The Looming Ban

There seems to be a lot of anticipation for the upcoming Banned/Restricted announcement from the DCI. It sounds like Stoneforge Mystic is the current frontrunner, with Jace, the Mind Sculptor and Batterskull also on the ballot. I’ve read quite a few articles debating the banworthiness of each of these cards. Here’s my take: Wizards should ban more cards more often to maintain a healthy Standard format. I understand their hesitation to ban cards – people buy cards with the expectation of playing with them, and if you drop $400 for a playset of Jaces, you darn well want to play with them. But let’s consider this from other perspectives.

Imagine that Wizards made a banned/restricted announcement every month, say the 1st just for convenience. And they tended to ban around 4-5 cards each month, while unbanning maybe 3-4 previously banned cards. What would be the impact of this? Well, first, let’s remember that the only people who really care about the B/R announcement are tournament players. Tournament players, for the most part, keep up on the latest Standard news and cards, or at least would expect to have to modify their deck if it includes a banned card in it. So, more regular bannings doesn’t seem like much of a problem for them, and if Wizards devoted a little space on their website for the list to be easily found, it seems quite workable. We do live in the Internet age, and there’s no point in denying it or trying to live in a cave.

We should also remember that I can play Channel at my kitchen table any time I want. With a ban-happy approach, each playgroup would essentially have to develop their own B/R list, since everyone would know that the official B/R list was prone to regular fluctuation designed mainly to keep Standard interesting. I don’t see much of a problem there. If everyone in your playgroup says, “quit playing your Worldgorger Dragon, it’s no fun for the rest of us,” you can either stop playing with the Dragon or stop playing with those friends. Simple enough. Heck, if you play in a shop, the shop could have its own public list of B/R cards, and maybe even have a regular vote by its regulars, with a very prominent and public poster list in the shop, which would let anyone playing there know exactly what’s up.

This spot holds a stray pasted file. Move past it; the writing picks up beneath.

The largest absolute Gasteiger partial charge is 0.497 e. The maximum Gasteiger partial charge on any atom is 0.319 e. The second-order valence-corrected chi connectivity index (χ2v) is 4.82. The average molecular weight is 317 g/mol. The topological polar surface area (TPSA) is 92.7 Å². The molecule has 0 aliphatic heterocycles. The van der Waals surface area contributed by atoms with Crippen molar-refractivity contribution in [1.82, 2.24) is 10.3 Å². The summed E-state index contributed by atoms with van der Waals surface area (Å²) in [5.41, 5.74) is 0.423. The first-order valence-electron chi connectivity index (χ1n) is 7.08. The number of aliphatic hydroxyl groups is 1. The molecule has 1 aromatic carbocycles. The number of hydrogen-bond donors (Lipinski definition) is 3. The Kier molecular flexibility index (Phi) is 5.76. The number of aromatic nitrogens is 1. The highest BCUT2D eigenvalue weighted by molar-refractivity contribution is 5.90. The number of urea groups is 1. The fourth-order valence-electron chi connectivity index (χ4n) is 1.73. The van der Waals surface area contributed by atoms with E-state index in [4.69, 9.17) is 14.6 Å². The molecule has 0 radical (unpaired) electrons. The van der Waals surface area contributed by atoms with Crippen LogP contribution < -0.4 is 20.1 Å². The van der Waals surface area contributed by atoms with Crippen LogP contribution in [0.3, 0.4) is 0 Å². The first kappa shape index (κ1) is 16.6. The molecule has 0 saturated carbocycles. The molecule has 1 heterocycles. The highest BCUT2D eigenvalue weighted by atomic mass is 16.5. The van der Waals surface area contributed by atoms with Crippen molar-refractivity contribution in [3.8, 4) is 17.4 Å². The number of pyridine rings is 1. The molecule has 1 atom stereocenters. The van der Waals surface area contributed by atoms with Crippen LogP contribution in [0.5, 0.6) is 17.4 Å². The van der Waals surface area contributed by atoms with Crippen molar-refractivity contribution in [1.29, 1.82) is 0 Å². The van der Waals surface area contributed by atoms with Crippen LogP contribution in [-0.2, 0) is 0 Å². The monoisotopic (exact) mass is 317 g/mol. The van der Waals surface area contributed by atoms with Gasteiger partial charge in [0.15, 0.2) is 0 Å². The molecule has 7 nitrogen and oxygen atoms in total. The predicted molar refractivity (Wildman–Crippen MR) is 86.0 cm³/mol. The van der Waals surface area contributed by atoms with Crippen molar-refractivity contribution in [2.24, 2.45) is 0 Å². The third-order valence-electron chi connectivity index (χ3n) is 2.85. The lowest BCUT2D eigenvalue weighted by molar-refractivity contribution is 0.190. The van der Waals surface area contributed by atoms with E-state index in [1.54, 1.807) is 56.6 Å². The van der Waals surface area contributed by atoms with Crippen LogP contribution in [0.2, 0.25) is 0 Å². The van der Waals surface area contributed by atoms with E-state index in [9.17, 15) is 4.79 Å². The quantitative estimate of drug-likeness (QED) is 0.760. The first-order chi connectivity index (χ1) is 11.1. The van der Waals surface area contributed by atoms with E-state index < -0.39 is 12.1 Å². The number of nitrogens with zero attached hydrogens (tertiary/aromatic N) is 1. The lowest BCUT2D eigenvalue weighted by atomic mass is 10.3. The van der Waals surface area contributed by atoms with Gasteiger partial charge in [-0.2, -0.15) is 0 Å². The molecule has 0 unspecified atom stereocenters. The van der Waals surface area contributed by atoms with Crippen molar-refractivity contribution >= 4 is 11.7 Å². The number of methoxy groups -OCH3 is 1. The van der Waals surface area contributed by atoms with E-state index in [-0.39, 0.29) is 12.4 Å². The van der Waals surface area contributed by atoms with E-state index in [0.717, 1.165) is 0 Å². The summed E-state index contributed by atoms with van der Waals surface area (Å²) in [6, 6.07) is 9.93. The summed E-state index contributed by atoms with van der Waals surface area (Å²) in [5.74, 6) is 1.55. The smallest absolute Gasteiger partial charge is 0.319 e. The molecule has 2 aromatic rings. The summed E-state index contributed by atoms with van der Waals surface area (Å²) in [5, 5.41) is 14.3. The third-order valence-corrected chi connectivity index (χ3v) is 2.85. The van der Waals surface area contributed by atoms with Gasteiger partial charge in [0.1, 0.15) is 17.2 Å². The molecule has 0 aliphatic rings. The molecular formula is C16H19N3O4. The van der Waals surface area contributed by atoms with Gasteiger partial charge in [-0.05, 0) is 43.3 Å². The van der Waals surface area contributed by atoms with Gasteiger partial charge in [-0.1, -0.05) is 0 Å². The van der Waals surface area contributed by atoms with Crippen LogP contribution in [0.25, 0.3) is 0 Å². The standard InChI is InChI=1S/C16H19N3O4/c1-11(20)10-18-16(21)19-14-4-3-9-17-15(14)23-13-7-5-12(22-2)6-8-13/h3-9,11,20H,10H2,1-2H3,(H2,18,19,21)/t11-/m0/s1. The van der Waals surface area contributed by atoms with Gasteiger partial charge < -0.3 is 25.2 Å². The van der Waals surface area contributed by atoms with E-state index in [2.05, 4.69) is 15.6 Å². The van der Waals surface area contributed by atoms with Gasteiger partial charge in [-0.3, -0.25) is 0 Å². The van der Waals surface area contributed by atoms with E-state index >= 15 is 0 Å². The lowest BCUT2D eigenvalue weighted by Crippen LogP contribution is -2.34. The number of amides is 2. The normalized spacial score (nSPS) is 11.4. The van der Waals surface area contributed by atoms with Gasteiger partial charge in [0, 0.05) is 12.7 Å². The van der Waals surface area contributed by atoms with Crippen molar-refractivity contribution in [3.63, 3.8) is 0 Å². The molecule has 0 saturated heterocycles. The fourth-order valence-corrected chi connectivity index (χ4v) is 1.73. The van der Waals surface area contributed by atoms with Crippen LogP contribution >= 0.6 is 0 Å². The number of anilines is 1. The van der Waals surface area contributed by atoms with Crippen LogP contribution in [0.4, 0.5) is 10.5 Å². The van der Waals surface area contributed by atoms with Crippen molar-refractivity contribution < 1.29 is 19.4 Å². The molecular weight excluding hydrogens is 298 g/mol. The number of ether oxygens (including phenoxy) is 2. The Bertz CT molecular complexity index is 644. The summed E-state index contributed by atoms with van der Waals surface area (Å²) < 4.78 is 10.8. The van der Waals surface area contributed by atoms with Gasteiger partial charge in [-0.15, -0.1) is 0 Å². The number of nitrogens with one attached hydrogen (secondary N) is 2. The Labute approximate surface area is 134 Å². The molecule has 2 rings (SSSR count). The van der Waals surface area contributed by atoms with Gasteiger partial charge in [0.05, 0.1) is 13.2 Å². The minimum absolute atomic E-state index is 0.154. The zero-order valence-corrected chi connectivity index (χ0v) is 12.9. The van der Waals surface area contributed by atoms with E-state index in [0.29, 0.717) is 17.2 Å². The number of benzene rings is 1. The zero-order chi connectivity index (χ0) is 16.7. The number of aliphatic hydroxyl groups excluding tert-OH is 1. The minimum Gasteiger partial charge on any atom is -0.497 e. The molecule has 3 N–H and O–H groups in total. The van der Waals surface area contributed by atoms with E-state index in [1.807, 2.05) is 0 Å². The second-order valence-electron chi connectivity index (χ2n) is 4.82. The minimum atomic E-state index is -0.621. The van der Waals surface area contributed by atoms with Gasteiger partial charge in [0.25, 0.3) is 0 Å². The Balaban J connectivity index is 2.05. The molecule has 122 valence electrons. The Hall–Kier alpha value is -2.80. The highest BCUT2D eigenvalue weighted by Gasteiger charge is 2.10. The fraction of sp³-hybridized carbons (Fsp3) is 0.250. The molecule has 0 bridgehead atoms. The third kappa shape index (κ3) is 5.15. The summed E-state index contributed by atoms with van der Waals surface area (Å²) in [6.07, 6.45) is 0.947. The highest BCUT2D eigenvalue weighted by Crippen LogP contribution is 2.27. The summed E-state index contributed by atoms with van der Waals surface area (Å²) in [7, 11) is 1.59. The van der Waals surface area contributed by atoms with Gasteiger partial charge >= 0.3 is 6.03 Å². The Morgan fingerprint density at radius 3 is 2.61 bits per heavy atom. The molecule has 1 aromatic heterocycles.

So, how might this work in practice? Far be it from me to tell Wizards how to do their job, but in the interest of showing how this could create healthier Standard formats, let me elaborate. One of the common complaints from players about Standard is that it usually evolves into a 1 or 2 best decks, plus some second tier chaff, format. Right now, there is one deck perceived to be “too good” and therefore ruining Standard, although that hasn’t stopped some other decks from putting up some good finishes lately. Still, if the DCI looked at some of the dominant decks of late and banned a key card from each of them, it would force the tournament players to find new strategies. Let’s say you banned Stoneforge Mystic, Jace, the Mind Sculptor, Valakut, the Molten Pinnacle, and Vengevine this month. What would Standard look like? Well, probably lots of Splinter Twin decks and Vampires. So, next month you ban Splinter Twin and Bloodghast and Inferno Titan, but you unban Jace and Vengevine. Now you have to adapt again. Jace goes back in your BW control deck, but you still don’t have Stoneforge Mystic to fetch swords and Batterskulls for your Caws, so the deck looks for different strategies, maybe some more Venser, the Sojourner action. Too much Preordaining going on? Ban it for a month or two, see what happens. Even if you ban the wrong thing, Standard only suffers for a month, and then you correct the problem. Plus, with the possibility that every month your favorite tournament card might get unbanned, you hang on to your investments, and think more about how to use what you have. Tournaments stay fresh, and archetypes that are often not viable because of a dominant deck become more possible.

This also returns Magic’s focus back to one of its best parts: deckbuilding. I think a ban-happy policy would increase the likelihood of brewing among a greater percentage of the Magic population. Netdecking will still go on, but remember: those netdecks likely become unviable after a month when its key card gets banned. There would be as much reward for brewing your own deck as for tweaking an existing deck.

I’m sure there are some drawbacks to such an approach to tournament Magic, but any choice we make in life has potential negative and positive outcomes, and I think the upside here would outweigh the downside, after years of complaints of “stale” Standard formats. So, go ahead Wizards. Don’t just ban Stoneforge Mystic: Ban Jace! Ban Batterskull! Ban Valakut! Let’s keep it interesting and fresh.


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